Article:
I gave all the metal manhole covers and grilles a light drybrush with silver paint, then mixed up a brown/orange colour which I dabbed on here and there for a rust effect. I’m not happy with how the rust looks, so will be buying some rust effect paint or a pigment and revisiting these in the near future.

Here’s the finished damaged tiles:

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The security barrier tile was next. I decided to add some warning markings to the road surface and a black and yellow hazard line to give the tile even more variety from the others. My amigo Andy has loaned me a set of stencils by Anarchy Models and I used them to add the warning words and the hazard stripe.

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The barrier’s raised up in the photo below:

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Here’s the other side of it:

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I noticed that the gutters on all the road tiles looked very pristine, way too clean; so mixed up some Army Painter Soft Tone ink with  green ink to make a suitably mucky colour and brushed this along the gutters, dribbling some into the cracks and manhole covers on the roads too.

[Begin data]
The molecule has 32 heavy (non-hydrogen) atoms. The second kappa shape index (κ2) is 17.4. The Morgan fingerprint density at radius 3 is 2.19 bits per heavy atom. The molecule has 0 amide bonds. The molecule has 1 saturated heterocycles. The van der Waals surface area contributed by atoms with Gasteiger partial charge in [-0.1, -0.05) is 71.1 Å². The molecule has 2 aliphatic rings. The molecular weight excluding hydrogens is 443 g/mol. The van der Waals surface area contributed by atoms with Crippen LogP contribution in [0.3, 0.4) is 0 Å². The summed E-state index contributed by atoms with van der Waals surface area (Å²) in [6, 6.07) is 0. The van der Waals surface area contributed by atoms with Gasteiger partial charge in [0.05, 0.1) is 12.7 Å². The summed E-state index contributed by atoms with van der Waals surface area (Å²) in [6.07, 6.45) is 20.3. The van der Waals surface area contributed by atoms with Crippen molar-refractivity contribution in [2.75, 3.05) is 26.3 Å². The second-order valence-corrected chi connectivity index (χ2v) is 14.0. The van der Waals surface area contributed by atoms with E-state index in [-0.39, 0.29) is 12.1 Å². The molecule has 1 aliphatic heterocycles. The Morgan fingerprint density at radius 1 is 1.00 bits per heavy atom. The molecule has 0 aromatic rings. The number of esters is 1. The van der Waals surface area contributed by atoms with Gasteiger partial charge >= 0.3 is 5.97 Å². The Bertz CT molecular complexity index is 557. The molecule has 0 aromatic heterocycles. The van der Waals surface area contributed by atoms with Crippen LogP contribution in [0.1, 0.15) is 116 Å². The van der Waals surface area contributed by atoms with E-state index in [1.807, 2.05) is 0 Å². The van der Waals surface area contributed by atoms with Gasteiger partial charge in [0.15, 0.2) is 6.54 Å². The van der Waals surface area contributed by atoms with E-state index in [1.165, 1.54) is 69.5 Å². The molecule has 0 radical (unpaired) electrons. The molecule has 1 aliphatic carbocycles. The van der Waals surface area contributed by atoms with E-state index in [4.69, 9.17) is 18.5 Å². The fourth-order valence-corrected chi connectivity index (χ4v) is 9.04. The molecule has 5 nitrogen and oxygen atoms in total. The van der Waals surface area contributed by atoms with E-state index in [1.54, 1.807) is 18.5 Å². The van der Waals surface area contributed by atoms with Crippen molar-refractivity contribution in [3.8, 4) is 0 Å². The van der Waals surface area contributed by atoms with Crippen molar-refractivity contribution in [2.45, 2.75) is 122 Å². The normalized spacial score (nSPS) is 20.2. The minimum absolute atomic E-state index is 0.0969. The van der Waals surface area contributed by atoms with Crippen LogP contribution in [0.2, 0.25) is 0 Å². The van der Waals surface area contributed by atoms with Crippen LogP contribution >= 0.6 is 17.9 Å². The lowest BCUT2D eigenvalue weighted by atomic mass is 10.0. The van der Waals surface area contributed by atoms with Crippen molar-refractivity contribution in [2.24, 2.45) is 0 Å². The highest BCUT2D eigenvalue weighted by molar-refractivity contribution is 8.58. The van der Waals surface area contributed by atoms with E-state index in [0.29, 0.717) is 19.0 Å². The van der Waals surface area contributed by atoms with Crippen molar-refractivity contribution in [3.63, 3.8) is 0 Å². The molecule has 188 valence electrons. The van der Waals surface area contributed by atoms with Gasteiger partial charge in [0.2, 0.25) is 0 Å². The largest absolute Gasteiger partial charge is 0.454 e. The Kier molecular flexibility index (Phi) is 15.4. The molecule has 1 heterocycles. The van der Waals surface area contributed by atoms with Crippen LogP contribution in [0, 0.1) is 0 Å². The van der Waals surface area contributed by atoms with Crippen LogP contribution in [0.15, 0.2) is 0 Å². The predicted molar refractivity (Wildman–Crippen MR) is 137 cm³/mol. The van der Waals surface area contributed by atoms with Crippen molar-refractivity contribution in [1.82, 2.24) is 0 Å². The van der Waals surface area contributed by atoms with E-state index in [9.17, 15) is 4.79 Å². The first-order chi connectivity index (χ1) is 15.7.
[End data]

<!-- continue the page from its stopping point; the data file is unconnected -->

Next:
I then used  a large drybrush to brush some Vallejo matt varnish over each tile. When the weather is warmer, I’ll add a couple of thin coats of Army Painter anti-shine as I’ll need to spray these outside and if I do it in the cold, the varnish may end up with that ghastly frosting to it.

I’ll be coming back to them to add pedestrian crossings to the crossroad tiles,but otherwise, I’m very happy with how they have turned out.

EDIT: About a week after writing this blog, I acquired some Modelmates Rust Paint, which I’ve applied to the metal manhole covers, grates, grilles etc. This is a great product (and as Modelmates are no longer trading, I was very happy to find some, with help from fellow gamer Nick ‘Daedle’ Williams) wich gives a great effect and dries very quickly.

Here’s  a look at several more of the finished tiles (which hadn’t had the rust effect applied at this point):

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As I’ve found with the Rolling Fields set; Tablescapes tiles give you soooo many options and variety when setting up your gaming board. I now have tiles from the Rolling Fields, Forgotten City, and both clean and damaged Urban Streets, so am absolutely sorted for my games of Kings of War, The Walking Dead:All Out War and Warpath. Here’s few final photos to show off the Urban tiles.